Trees by a Lake
Oil on canvas board, circa 1910
Signed lower left
20 x 14 inches
What I most admire about this painting is the delicacy of the colors and the exquisite harmony of the color hues and tonalities. It is this visual harmony that makes the painting so aesthetically pleasing. Unfortunately the ability to create a true harmony of colors is an almost lost skill in painting these days, but it was not lost among the talented painters of the nineteenth century.
Hardesty Maratta (1864-1924) is one of the relatively few Illinois artists from the nineteenth century for whom there remains interest by art collectors. Since he worked primarily in watercolor, oil paintings by Maratta are rather scarce.
Hardesty Maratta was part of the first generation of graduates from the Art Institute of Chicago. [Before 1882, the school was known as the Chicago Academy of Fine Art.]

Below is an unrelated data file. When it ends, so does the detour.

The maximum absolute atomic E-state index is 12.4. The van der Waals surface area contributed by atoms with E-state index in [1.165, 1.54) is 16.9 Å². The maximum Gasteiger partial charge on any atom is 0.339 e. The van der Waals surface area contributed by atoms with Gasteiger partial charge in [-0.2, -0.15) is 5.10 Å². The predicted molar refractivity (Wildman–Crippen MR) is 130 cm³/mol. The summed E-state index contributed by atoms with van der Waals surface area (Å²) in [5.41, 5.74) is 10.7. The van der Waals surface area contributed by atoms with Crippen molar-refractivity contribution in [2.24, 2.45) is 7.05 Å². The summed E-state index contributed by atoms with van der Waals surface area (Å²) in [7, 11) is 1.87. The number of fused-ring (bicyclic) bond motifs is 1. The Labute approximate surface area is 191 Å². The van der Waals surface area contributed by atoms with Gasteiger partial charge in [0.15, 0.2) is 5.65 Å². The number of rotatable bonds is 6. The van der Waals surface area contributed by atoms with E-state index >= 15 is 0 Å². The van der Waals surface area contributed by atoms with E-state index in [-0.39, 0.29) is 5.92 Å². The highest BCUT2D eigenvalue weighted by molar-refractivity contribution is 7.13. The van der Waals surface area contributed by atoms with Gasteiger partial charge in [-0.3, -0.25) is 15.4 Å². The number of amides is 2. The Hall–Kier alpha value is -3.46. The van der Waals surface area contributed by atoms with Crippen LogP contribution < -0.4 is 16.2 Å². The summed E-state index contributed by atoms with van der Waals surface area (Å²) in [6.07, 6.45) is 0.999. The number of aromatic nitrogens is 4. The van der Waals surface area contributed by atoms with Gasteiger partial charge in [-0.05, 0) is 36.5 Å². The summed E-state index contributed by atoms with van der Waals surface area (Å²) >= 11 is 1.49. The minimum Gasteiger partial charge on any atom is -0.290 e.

There were few commercial galleries at the time. Maratta made his living partly from commissions from Juan Lorenzo Hubbell that involved copying early Navajo rugs so the designs could later be re-created by contemporary weavers.
Maratta did of course have time for his own artistic pursuits and that typically involved the painting of landscapes. In addition to painting scenes from the Midwest, he searched out other scenic locales. He traveled to California in the late 1890s; it is known that he painted in both Sacramento and Los Angeles.
Hardesty Maratta exhibited on a regular basis at the Art Institute of Chicago between 1888 and 1906.